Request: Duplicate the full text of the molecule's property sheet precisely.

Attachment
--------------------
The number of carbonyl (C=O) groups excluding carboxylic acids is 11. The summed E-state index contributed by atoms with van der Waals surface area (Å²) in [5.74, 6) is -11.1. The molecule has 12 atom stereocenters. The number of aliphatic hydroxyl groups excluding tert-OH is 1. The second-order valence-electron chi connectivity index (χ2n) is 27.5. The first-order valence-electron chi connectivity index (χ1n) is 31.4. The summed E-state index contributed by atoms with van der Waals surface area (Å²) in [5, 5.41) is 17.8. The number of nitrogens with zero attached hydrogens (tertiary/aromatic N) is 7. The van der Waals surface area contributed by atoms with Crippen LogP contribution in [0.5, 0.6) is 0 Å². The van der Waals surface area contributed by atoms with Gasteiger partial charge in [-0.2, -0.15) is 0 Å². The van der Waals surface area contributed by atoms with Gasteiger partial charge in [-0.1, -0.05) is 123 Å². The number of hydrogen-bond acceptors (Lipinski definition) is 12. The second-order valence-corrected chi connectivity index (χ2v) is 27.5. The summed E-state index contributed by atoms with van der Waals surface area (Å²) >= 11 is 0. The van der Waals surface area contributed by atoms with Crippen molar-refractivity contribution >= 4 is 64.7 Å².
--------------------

The number of carbonyl (C=O) groups excluding carboxylic acids is 11. The summed E-state index contributed by atoms with van der Waals surface area (Å²) in [5.74, 6) is -11.1. The molecule has 12 atom stereocenters. The number of aliphatic hydroxyl groups excluding tert-OH is 1. The second-order valence-electron chi connectivity index (χ2n) is 27.5. The first-order valence-electron chi connectivity index (χ1n) is 31.4. The summed E-state index contributed by atoms with van der Waals surface area (Å²) in [5, 5.41) is 17.8. The number of nitrogens with zero attached hydrogens (tertiary/aromatic N) is 7. The van der Waals surface area contributed by atoms with Crippen LogP contribution in [0.5, 0.6) is 0 Å². The van der Waals surface area contributed by atoms with Gasteiger partial charge in [-0.2, -0.15) is 0 Å². The van der Waals surface area contributed by atoms with Gasteiger partial charge in [-0.1, -0.05) is 123 Å². The number of hydrogen-bond acceptors (Lipinski definition) is 12. The second-order valence-corrected chi connectivity index (χ2v) is 27.5. The summed E-state index contributed by atoms with van der Waals surface area (Å²) >= 11 is 0. The van der Waals surface area contributed by atoms with Crippen molar-refractivity contribution >= 4 is 64.7 Å².